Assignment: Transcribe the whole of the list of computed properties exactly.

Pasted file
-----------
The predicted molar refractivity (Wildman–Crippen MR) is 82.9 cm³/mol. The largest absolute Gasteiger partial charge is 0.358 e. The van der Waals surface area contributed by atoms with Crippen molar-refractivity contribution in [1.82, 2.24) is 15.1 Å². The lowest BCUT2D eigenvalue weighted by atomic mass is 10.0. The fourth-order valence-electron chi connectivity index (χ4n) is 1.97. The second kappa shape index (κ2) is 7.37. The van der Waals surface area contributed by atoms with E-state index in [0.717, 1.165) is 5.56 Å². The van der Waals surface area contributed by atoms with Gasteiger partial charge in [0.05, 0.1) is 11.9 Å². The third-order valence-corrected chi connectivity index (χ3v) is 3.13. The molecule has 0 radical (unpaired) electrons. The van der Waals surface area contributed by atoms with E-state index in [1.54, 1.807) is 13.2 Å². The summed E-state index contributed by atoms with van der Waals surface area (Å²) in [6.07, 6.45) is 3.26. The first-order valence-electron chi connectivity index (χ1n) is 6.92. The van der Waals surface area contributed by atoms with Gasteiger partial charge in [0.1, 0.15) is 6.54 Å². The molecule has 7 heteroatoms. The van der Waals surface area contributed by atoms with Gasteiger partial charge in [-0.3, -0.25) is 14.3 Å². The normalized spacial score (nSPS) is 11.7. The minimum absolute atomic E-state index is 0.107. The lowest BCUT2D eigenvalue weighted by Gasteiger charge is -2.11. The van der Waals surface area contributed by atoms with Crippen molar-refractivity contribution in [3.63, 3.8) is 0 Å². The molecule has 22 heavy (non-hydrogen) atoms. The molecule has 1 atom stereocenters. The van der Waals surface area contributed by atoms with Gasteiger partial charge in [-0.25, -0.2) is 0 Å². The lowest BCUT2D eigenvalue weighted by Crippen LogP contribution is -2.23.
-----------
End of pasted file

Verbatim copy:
The predicted molar refractivity (Wildman–Crippen MR) is 82.9 cm³/mol. The largest absolute Gasteiger partial charge is 0.358 e. The van der Waals surface area contributed by atoms with Crippen molar-refractivity contribution in [1.82, 2.24) is 15.1 Å². The lowest BCUT2D eigenvalue weighted by atomic mass is 10.0. The fourth-order valence-electron chi connectivity index (χ4n) is 1.97. The second kappa shape index (κ2) is 7.37. The van der Waals surface area contributed by atoms with E-state index in [0.717, 1.165) is 5.56 Å². The van der Waals surface area contributed by atoms with Gasteiger partial charge in [0.05, 0.1) is 11.9 Å². The third-order valence-corrected chi connectivity index (χ3v) is 3.13. The molecule has 0 radical (unpaired) electrons. The van der Waals surface area contributed by atoms with E-state index in [1.54, 1.807) is 13.2 Å². The summed E-state index contributed by atoms with van der Waals surface area (Å²) in [6.07, 6.45) is 3.26. The first-order valence-electron chi connectivity index (χ1n) is 6.92. The van der Waals surface area contributed by atoms with Gasteiger partial charge in [0.1, 0.15) is 6.54 Å². The molecule has 7 heteroatoms. The van der Waals surface area contributed by atoms with Gasteiger partial charge in [-0.3, -0.25) is 14.3 Å². The normalized spacial score (nSPS) is 11.7. The minimum absolute atomic E-state index is 0.107. The lowest BCUT2D eigenvalue weighted by Gasteiger charge is -2.11. The van der Waals surface area contributed by atoms with Crippen molar-refractivity contribution in [3.63, 3.8) is 0 Å². The molecule has 22 heavy (non-hydrogen) atoms. The molecule has 1 atom stereocenters. The van der Waals surface area contributed by atoms with Gasteiger partial charge in [-0.25, -0.2) is 0 Å². The lowest BCUT2D eigenvalue weighted by Crippen LogP contribution is -2.23.